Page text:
2/20/2015 – Financial Advice by Demographics (The New York Times)

Feb 23, 2015 Comments Off by

When a woman calls Fidelity about her investments there, her questions are likely to be handled a bit differently from those asked by a man.

Customer service representatives are more likely to chitchat to establish rapport. And they may frame the conversation around her longer-term goals or the important people in her life — perhaps a child with a college savings account, or an elderly parent. The representative may ask more open-ended questions.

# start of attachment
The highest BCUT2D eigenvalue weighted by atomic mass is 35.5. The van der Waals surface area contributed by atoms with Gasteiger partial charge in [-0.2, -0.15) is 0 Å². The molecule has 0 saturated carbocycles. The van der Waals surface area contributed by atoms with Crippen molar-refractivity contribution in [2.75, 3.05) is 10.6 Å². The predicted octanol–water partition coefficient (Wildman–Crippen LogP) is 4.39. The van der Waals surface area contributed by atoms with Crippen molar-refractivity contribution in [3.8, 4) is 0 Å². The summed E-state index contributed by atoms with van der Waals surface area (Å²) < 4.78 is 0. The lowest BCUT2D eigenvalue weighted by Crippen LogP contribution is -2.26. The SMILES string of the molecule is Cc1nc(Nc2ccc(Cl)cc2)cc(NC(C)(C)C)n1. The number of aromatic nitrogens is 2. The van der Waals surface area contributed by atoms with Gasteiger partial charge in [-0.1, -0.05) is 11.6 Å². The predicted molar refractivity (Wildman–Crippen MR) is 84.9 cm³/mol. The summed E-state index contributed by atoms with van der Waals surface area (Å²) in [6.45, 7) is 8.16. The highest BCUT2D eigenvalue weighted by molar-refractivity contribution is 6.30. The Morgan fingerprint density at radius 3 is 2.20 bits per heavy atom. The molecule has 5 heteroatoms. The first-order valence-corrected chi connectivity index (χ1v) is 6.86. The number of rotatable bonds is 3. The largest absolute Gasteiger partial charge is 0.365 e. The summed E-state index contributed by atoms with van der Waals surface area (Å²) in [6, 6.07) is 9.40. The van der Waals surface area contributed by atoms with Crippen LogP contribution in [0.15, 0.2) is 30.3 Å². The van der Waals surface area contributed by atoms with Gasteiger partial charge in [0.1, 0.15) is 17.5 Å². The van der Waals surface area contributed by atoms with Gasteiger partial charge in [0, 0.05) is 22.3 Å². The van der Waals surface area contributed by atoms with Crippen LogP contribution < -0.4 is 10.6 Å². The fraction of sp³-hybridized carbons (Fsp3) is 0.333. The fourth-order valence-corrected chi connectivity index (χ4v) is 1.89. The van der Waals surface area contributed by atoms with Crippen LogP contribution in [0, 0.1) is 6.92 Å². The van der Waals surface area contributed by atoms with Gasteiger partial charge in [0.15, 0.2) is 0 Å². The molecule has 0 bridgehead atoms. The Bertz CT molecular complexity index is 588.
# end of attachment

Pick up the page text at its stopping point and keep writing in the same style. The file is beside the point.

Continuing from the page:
Women will ultimately receive the same guidance that would be offered to similarly situated men — but when appropriate, the representative’s conversational style may differ. Fidelity said its goal was not to patronize women or to wrap its mutual funds and services in frilly pink bows. Instead, it says it wants to connect with different people — including women — about savings and investing in a way that will resonate, based on findings from its internal research and analysis.

Read the full article at The New York Times. 

Financial Landing 2015

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